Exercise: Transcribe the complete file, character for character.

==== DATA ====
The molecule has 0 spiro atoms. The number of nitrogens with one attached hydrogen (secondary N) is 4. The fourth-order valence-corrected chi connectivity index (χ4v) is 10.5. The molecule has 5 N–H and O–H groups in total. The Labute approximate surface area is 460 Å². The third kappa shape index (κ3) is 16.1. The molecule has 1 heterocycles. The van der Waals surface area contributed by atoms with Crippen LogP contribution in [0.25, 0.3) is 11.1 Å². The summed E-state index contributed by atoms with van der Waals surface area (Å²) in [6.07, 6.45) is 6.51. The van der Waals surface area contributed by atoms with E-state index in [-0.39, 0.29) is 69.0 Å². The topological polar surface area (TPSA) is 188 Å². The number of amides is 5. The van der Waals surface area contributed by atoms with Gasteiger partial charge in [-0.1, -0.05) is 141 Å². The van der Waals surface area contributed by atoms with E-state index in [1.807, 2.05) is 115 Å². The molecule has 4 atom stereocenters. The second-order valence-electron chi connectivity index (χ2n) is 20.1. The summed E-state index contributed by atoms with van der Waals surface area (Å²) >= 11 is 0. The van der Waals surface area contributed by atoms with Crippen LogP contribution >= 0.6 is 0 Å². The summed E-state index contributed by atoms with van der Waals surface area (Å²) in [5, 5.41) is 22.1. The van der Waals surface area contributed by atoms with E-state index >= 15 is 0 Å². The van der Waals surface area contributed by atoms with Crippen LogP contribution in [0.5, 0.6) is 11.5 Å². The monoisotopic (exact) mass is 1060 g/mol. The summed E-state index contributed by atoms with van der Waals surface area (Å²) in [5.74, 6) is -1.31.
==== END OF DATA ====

The molecule has 0 spiro atoms. The number of nitrogens with one attached hydrogen (secondary N) is 4. The fourth-order valence-corrected chi connectivity index (χ4v) is 10.5. The molecule has 5 N–H and O–H groups in total. The Labute approximate surface area is 460 Å². The third kappa shape index (κ3) is 16.1. The molecule has 1 heterocycles. The van der Waals surface area contributed by atoms with Crippen LogP contribution in [0.25, 0.3) is 11.1 Å². The summed E-state index contributed by atoms with van der Waals surface area (Å²) in [6.07, 6.45) is 6.51. The van der Waals surface area contributed by atoms with E-state index in [-0.39, 0.29) is 69.0 Å². The topological polar surface area (TPSA) is 188 Å². The number of amides is 5. The van der Waals surface area contributed by atoms with Gasteiger partial charge in [-0.1, -0.05) is 141 Å². The van der Waals surface area contributed by atoms with E-state index in [1.807, 2.05) is 115 Å². The molecule has 4 atom stereocenters. The second-order valence-electron chi connectivity index (χ2n) is 20.1. The summed E-state index contributed by atoms with van der Waals surface area (Å²) >= 11 is 0. The van der Waals surface area contributed by atoms with Crippen LogP contribution >= 0.6 is 0 Å². The summed E-state index contributed by atoms with van der Waals surface area (Å²) in [5, 5.41) is 22.1. The van der Waals surface area contributed by atoms with E-state index >= 15 is 0 Å². The van der Waals surface area contributed by atoms with Crippen LogP contribution in [0.5, 0.6) is 11.5 Å². The monoisotopic (exact) mass is 1060 g/mol. The summed E-state index contributed by atoms with van der Waals surface area (Å²) in [5.74, 6) is -1.31.